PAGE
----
GRADE 3 LESSON 13
THE BÁB BURNED AWAY THE VEILS THAT HINDERED PEOPLE FROM RECOGNIZING HIM AND LATER BAHÁ’U’LLÁH AS A MANIFESTATION OF GOD
The Báb burned away the veils that hindered people from recognizing Him, and later Bahá’u’lláh, as a Manifestation of God.
In the last two lessons, we learned how the Letters of the Living immediately recognized the Báb and spread out in different directions to share with others the good news of His appearance.
There were many people with pure hearts, who were able to recognize the Báb without hesitation the moment they received the glad-tidings of His appearance. They could see the truth of His Message as clearly as they could see the sun. But there were veils that prevented others from seeing with their inner eyes the light that shone forth from God’s Manifestation.
Ignorance, prejudice, superstition, and pride, are like clouds that hide the physical sun, and act like veils that prevent people from perceiving the radiance of the Manifestation.
So powerful is the light that shines from His Person that it burns away many of these veils, and gradually more and more people come to recognize His station.
In Persia, thousands upon thousands of people accepted the Báb’s Message as soon as they received it. Others, blinded by their own prejudice or by the hatred instilled in them by their leaders, failed to see His greatness. Yet, we already know from the last lesson that, wherever the Báb went, His gentle, loving character and penetrating words soon burned away the veils which hindered them from recognizing the Manifestation of God. The anger, pride, and cruelty they carried in their hearts gave way to love and adoration for the Báb. Learned divines, ordinary people, guards, and governors alike came to believe in Him and to support His Cause.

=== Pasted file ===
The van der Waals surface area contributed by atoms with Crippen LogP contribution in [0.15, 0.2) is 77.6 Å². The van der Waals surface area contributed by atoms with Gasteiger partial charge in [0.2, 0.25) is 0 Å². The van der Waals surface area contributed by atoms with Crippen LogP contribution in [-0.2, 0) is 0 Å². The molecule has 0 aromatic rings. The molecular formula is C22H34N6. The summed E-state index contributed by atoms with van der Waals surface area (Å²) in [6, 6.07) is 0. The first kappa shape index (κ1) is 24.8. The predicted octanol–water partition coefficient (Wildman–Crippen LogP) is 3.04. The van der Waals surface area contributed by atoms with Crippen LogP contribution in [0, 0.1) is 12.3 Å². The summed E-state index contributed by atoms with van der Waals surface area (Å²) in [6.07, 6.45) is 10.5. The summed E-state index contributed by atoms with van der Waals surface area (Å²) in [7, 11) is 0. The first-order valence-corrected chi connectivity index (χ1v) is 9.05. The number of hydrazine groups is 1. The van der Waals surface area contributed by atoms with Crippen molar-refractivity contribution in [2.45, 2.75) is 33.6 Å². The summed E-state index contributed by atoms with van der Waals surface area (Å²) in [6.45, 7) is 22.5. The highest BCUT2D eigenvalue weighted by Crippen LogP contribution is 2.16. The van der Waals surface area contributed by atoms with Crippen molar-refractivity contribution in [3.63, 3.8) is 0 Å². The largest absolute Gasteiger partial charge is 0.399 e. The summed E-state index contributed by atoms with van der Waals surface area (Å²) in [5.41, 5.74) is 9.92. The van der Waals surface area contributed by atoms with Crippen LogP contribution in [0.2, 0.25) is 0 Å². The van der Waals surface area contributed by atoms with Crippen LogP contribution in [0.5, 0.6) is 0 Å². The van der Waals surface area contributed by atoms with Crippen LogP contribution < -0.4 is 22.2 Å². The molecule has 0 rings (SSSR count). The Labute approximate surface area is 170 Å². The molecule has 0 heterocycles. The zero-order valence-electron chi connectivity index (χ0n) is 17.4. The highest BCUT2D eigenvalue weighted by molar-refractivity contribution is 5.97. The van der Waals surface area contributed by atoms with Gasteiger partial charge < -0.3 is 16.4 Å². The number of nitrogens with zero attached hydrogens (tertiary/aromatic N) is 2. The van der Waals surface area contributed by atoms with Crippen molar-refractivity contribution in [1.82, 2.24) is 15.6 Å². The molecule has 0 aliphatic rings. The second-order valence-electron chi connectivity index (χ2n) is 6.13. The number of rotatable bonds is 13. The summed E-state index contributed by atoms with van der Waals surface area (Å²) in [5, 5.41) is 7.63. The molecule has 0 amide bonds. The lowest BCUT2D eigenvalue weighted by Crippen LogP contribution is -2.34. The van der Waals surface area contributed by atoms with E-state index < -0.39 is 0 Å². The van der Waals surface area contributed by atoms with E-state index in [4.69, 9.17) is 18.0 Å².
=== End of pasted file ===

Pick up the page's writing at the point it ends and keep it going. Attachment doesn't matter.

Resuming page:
1. Is there any remover of difficulties save God? Say: Praised be God! He is God! All are His servants, and all abide by His bidding!
2. Say: God sufficeth all things above all things, and nothing in the heavens or in the earth but God sufficeth. Verily, He is in Himself the Knower, the Sustainer, the Omnipotent.
3. O Lord! Thou art the Remover of every anguish and the Dispeller of every affliction. Thou art He who banisheth every sorrow and setteth free every slave, the Redeemer of every soul. O Lord! Grant deliverance through Thy mercy, and reckon me among such servants of Thine as have gained salvation.
Get Memorization Aid here
GATHER BY THE GATE
REMOVER OF EVERY ANQUISH
GLORIFIED ART THOU
Say God Sufficeth
Suffer not yourselves to be shut out as by a veil from God after He hath revealed HimselfBahá’u’lláh
Use the worksheet
FOR ANY WORDS YOU ARE NOT SURE OF Download here
SEND THE QUOTE AS A POSTCARD
SEND A POSTCARD TO A FRIEND BY EMAIL SNAIL MAIL HAND-DELIVERED DOWNLOAD HERE
The historical episode for this lesson provides an account of the circumstances surrounding the Báb’s imprisonment in the fortress of Máh-Kú.
The episode is divided into three stories:
- The first related events following His departure from Shíráz leading up to His imprisonment, including His stay in Iṣfáhán;
- The second describes the conditions of His imprisonment and the vision beheld by Alí Khán, warden of the fortress;
- And the third focusing on Mullá Ḥusayn’s visit.
Departure from Shíráz: props can include a map of Iran, Photos of Shíráz, etc.